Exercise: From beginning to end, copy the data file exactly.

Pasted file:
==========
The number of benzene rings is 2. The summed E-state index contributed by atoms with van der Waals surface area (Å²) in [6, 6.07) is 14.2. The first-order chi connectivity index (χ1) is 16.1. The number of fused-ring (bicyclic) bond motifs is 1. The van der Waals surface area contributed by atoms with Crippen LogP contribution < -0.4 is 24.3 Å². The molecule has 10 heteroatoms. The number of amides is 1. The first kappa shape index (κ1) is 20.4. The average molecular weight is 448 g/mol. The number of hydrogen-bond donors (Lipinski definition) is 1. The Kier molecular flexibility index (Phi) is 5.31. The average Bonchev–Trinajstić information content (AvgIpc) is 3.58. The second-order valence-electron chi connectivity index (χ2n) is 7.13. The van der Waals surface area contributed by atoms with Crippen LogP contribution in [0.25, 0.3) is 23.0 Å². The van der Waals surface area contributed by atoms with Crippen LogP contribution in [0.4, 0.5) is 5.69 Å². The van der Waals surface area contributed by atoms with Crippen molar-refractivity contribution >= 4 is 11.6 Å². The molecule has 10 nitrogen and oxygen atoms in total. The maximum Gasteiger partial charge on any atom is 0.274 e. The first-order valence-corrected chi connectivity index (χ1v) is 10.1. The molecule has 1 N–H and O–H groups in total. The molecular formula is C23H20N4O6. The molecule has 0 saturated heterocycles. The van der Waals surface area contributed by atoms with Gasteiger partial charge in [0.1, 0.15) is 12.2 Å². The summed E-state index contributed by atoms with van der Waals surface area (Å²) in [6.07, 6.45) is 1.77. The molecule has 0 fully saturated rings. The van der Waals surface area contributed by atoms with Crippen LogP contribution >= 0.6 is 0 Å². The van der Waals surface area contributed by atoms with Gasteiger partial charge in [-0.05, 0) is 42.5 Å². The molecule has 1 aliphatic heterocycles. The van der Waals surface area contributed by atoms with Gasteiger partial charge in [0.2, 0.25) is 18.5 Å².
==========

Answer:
The number of benzene rings is 2. The summed E-state index contributed by atoms with van der Waals surface area (Å²) in [6, 6.07) is 14.2. The first-order chi connectivity index (χ1) is 16.1. The number of fused-ring (bicyclic) bond motifs is 1. The van der Waals surface area contributed by atoms with Crippen LogP contribution < -0.4 is 24.3 Å². The molecule has 10 heteroatoms. The number of amides is 1. The first kappa shape index (κ1) is 20.4. The average molecular weight is 448 g/mol. The number of hydrogen-bond donors (Lipinski definition) is 1. The Kier molecular flexibility index (Phi) is 5.31. The average Bonchev–Trinajstić information content (AvgIpc) is 3.58. The second-order valence-electron chi connectivity index (χ2n) is 7.13. The van der Waals surface area contributed by atoms with Crippen LogP contribution in [0.25, 0.3) is 23.0 Å². The van der Waals surface area contributed by atoms with Crippen LogP contribution in [0.4, 0.5) is 5.69 Å². The van der Waals surface area contributed by atoms with Crippen molar-refractivity contribution >= 4 is 11.6 Å². The molecule has 10 nitrogen and oxygen atoms in total. The maximum Gasteiger partial charge on any atom is 0.274 e. The first-order valence-corrected chi connectivity index (χ1v) is 10.1. The molecule has 1 N–H and O–H groups in total. The molecular formula is C23H20N4O6. The molecule has 0 saturated heterocycles. The van der Waals surface area contributed by atoms with Gasteiger partial charge in [0.1, 0.15) is 12.2 Å². The summed E-state index contributed by atoms with van der Waals surface area (Å²) in [6.07, 6.45) is 1.77. The molecule has 0 fully saturated rings. The van der Waals surface area contributed by atoms with Crippen LogP contribution >= 0.6 is 0 Å². The van der Waals surface area contributed by atoms with Gasteiger partial charge in [-0.05, 0) is 42.5 Å². The molecule has 1 aliphatic heterocycles. The van der Waals surface area contributed by atoms with Gasteiger partial charge in [0.2, 0.25) is 18.5 Å².